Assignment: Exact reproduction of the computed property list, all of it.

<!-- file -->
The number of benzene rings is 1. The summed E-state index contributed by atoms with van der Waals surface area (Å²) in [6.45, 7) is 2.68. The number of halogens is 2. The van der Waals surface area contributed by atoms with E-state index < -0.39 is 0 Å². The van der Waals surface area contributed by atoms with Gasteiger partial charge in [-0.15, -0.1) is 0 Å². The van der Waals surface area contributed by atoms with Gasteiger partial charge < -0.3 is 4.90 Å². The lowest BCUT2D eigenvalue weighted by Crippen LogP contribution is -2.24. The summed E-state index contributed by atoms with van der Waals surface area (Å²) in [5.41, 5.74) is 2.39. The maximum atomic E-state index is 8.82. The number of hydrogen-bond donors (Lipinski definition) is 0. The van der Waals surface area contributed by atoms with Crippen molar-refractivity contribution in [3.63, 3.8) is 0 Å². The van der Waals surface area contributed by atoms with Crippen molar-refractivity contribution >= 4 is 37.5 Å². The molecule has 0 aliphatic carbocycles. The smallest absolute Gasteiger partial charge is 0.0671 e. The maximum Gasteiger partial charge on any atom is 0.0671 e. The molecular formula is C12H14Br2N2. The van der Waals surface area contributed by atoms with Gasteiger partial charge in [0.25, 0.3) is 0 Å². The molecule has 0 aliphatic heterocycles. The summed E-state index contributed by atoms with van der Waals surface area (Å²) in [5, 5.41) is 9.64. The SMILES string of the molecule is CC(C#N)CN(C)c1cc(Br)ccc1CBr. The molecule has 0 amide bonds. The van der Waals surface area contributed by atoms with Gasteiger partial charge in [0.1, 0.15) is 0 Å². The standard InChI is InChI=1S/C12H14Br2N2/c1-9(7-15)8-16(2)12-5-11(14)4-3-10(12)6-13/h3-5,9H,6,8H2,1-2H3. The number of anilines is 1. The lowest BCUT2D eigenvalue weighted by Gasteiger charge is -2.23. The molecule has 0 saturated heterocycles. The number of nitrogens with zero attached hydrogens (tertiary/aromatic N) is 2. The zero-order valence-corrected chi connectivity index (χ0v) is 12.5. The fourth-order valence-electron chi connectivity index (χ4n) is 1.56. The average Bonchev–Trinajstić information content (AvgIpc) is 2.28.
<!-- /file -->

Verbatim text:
The number of benzene rings is 1. The summed E-state index contributed by atoms with van der Waals surface area (Å²) in [6.45, 7) is 2.68. The number of halogens is 2. The van der Waals surface area contributed by atoms with E-state index < -0.39 is 0 Å². The van der Waals surface area contributed by atoms with Gasteiger partial charge in [-0.15, -0.1) is 0 Å². The van der Waals surface area contributed by atoms with Gasteiger partial charge < -0.3 is 4.90 Å². The lowest BCUT2D eigenvalue weighted by Crippen LogP contribution is -2.24. The summed E-state index contributed by atoms with van der Waals surface area (Å²) in [5.41, 5.74) is 2.39. The maximum atomic E-state index is 8.82. The number of hydrogen-bond donors (Lipinski definition) is 0. The van der Waals surface area contributed by atoms with Crippen molar-refractivity contribution in [3.63, 3.8) is 0 Å². The van der Waals surface area contributed by atoms with Crippen molar-refractivity contribution >= 4 is 37.5 Å². The molecule has 0 aliphatic carbocycles. The smallest absolute Gasteiger partial charge is 0.0671 e. The maximum Gasteiger partial charge on any atom is 0.0671 e. The molecular formula is C12H14Br2N2. The van der Waals surface area contributed by atoms with Gasteiger partial charge in [0.25, 0.3) is 0 Å². The molecule has 0 aliphatic heterocycles. The summed E-state index contributed by atoms with van der Waals surface area (Å²) in [5, 5.41) is 9.64. The SMILES string of the molecule is CC(C#N)CN(C)c1cc(Br)ccc1CBr. The molecule has 0 amide bonds. The van der Waals surface area contributed by atoms with Gasteiger partial charge in [0.1, 0.15) is 0 Å². The standard InChI is InChI=1S/C12H14Br2N2/c1-9(7-15)8-16(2)12-5-11(14)4-3-10(12)6-13/h3-5,9H,6,8H2,1-2H3. The number of anilines is 1. The lowest BCUT2D eigenvalue weighted by Gasteiger charge is -2.23. The molecule has 0 saturated heterocycles. The number of nitrogens with zero attached hydrogens (tertiary/aromatic N) is 2. The zero-order valence-corrected chi connectivity index (χ0v) is 12.5. The fourth-order valence-electron chi connectivity index (χ4n) is 1.56. The average Bonchev–Trinajstić information content (AvgIpc) is 2.28.